Immigration

At border Mass, bishops call for compassion, immigration reform

A group of U.S. bishops, led by Cardinal Sean P. O’Malley of Boston, celebrated Mass at the border fence in Nogales, Ariz., April 1. The bishops were on a two-day visit to the U.S. border with Mexico calling attention to the plight of migrants and appealing for changes in U.S. immigration policy.

NOGALES, Ariz. -- With the backdrop a few feet away of the rusted iron slats of the 30-foot wall along the U.S.-Mexico border, Boston Cardinal Sean P. O'Malley and a dozen other bishops from three countries prayed April 1 for compassion and for a return to ideals that welcome immigrants.

Personal, spiritual side of immigration cited

Rudy Lopez and another participant in the Fast for Families in Washington, D.C. conversed while in the tent where they formed a community. Lopez called for prayer, fasting and action on immigration reform during a visit to St. Louis Feb. 12.

For Rudy Lopez, immigration is as much personal as it is spiritual.

Lopez was born in the United States and grew up among immigrants, including cousins who were undocumented and living in his home after having left Mexico. "I got a first-hand look at the pain and suffering and challenges they had," Lopez said. "I saw the toll it takes on the human spirit to be separated from loved ones. I also saw the great sacrifices they were making in order to provide basic needs for their families."

Immigration reform seen as way to improve lives

Naomi Carranza laughed with her friend, Grace Magee, at her locker in the hallway of Notre Dame High School in south St. Louis County. Carranza is a speaker on the topic of immigration and shares her personal testimony of the difficulties in becoming a citizen.

An attorney called it broken, a 16-year-old Catholic school student said it has meant that she cannot visit her grandparents and the former director of the National Farm Worker Ministry said it is a threat to the U.S. agricultural system.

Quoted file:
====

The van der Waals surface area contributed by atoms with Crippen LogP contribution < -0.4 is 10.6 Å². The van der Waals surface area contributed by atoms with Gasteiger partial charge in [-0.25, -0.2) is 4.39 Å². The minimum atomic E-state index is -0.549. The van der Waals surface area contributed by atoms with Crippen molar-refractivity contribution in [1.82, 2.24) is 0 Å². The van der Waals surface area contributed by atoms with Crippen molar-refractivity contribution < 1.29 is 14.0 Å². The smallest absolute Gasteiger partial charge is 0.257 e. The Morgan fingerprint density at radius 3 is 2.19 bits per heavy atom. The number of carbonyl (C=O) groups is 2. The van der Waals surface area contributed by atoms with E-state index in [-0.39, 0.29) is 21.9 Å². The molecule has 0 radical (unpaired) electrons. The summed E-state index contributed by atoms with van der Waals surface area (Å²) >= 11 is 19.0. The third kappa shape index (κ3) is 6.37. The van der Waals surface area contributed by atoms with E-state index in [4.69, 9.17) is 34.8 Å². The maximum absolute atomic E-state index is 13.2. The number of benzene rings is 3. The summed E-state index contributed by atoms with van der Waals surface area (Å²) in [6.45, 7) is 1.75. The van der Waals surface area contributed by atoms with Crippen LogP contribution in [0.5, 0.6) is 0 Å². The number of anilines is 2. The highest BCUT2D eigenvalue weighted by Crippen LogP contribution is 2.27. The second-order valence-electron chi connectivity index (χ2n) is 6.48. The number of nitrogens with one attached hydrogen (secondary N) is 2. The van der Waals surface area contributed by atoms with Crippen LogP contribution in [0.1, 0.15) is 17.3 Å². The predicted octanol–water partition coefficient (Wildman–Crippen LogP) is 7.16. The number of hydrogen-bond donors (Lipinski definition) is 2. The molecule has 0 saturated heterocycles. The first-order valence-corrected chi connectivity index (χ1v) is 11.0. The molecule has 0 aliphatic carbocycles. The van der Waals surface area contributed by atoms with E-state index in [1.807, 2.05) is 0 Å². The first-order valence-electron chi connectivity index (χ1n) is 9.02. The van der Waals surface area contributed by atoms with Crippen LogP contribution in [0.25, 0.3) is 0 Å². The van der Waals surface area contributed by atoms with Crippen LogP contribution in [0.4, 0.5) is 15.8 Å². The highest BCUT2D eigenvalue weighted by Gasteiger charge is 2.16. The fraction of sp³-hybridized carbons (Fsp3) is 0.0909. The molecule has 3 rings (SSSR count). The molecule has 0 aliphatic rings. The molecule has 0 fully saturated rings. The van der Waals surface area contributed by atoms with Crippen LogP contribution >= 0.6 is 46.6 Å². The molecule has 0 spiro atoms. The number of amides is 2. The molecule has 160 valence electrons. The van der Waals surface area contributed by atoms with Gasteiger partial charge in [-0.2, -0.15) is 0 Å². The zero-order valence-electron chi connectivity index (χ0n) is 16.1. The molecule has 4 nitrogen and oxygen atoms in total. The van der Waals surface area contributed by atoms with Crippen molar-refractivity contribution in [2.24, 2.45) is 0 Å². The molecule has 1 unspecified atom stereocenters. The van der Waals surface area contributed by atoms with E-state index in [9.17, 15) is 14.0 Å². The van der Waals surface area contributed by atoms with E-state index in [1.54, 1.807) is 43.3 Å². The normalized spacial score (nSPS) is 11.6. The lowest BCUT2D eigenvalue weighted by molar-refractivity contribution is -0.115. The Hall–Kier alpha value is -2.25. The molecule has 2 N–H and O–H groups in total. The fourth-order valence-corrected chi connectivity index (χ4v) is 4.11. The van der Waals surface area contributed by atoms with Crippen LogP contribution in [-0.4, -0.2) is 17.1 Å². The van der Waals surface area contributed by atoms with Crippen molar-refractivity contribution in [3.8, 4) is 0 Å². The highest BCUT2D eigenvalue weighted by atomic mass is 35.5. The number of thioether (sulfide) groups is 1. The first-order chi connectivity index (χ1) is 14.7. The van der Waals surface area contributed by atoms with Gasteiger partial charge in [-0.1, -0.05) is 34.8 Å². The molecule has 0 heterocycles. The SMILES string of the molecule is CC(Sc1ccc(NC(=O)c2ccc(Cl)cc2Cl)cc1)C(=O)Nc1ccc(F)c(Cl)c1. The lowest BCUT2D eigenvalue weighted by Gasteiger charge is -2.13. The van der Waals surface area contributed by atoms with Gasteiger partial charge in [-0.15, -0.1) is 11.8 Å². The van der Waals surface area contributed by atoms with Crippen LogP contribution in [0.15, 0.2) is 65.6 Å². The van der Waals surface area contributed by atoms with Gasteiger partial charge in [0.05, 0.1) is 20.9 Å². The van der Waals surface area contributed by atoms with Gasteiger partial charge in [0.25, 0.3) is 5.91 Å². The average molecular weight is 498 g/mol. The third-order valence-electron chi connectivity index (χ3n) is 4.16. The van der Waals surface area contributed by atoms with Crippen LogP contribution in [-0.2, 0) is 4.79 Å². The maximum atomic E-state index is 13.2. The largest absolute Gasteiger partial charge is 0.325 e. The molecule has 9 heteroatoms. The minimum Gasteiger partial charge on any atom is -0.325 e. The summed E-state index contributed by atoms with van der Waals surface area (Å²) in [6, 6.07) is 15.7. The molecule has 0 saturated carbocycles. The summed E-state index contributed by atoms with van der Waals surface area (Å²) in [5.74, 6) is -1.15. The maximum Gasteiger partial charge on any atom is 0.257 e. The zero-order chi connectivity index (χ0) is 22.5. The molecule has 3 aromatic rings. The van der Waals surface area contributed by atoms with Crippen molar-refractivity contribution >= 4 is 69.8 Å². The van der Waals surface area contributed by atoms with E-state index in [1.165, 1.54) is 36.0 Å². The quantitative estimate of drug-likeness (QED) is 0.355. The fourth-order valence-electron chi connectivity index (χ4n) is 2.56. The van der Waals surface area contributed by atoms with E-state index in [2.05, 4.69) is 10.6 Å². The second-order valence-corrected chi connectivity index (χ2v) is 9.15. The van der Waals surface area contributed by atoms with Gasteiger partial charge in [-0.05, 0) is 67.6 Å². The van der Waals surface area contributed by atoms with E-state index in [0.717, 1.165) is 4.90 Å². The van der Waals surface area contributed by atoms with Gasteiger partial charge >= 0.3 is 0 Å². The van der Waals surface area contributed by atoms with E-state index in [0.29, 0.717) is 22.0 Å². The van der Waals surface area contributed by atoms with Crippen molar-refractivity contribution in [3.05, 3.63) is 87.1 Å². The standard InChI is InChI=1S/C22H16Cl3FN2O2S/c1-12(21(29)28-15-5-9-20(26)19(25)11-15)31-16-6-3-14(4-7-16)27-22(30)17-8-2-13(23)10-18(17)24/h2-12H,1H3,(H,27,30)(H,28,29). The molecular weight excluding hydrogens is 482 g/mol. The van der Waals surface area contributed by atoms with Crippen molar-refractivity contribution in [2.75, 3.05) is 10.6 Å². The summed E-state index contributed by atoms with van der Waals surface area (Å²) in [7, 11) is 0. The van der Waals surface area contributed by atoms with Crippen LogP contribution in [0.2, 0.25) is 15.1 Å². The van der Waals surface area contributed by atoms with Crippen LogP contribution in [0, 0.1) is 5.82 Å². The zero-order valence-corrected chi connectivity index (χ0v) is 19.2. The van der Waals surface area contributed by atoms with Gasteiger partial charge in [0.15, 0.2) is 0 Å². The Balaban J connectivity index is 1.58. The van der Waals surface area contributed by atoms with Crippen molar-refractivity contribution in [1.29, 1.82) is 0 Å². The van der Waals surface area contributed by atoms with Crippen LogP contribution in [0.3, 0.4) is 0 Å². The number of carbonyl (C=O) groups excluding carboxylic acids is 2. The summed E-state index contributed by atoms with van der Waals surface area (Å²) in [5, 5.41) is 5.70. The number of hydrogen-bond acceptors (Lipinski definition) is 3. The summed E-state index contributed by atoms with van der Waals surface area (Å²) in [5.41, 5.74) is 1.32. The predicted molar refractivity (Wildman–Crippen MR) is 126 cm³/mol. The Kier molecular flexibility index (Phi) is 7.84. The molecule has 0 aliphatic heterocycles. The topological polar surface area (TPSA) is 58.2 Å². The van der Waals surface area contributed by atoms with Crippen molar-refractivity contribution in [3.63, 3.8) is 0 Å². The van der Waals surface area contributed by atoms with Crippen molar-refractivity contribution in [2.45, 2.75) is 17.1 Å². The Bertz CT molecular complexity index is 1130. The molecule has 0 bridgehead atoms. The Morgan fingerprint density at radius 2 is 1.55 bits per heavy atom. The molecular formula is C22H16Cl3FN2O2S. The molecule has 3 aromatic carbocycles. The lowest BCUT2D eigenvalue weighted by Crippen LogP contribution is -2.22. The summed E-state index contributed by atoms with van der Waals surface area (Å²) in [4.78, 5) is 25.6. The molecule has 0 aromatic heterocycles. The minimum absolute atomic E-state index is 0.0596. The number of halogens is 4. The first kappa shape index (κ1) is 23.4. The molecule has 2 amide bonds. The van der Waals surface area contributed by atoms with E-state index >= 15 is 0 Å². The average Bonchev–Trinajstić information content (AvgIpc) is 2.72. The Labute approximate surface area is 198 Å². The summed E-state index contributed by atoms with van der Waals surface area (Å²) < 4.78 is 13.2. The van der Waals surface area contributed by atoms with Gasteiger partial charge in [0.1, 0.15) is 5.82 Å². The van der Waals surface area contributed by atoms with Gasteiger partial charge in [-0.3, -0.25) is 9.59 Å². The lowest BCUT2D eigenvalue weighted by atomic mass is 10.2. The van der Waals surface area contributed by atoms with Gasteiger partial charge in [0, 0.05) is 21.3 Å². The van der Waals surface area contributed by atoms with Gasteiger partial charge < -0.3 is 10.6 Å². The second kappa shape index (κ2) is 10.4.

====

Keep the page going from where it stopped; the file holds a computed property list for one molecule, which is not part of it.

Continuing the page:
Advocates on walk take a stance for justice for immigrants

About 200 people walked along the sidewalk on Grand Avenue in St. Louis on a 5-mile journey, moving in and out of a light rainfall. Others followed in a bus or in cars.

They carried umbrellas, pushed strollers and hoisted signs calling for justice for immigrants. Several wore bright blue T-shirts proclaiming "I'm an Immigrant Justice Voter."

Civil disobedience arrests punctuate immigration reform rally, march

WASHINGTON -- Attendees at an immigration rally Oct. 8 at the National Mall in Washington, D.C., said, although they've been to many such events and are frustrated that they're still waiting for immigration reform, they remain hopeful.

Leticia and Alejandro Hernandez of Princess Anne, Md., carried signs explaining that they have been here since 1989 and that this is their home now. They told CNS that because of their undocumented status, they have never been able to travel home to see their parents in Mexico. They have four U.S. citizen children, two of them in college, they proudly said.

Efforts seek to fix bumps on roadmap to citizenship

Alfredo Flores, owner of Las Fuentes Mexican restaurant in Arnold, recently spoke at his parish’s conference on immigration entitled, “Catholic Conversations on Immigration.” He stood in his kitchen as the staff prepared for the lunch crowd. He is a member of Immaculate Conception in Arnold.

Immigrants Maria Jose Ortiz, Elpida Ortiz, Alfredo Flores and Christine McArdle -- each firmly rooted Americans active in their parishes -- agree on the need for a common-sense immigration process, one that includes a road map for new Americans who aspire to be citizens.

McArdle understands firsthand those currently striving for citizenship and navigating a maze of regulations that sometimes provides no light at the end of the tunnel.

That's because the analyst with a St. Louis pharmaceutical company had to become a U.S. citizen not just once, but twice.

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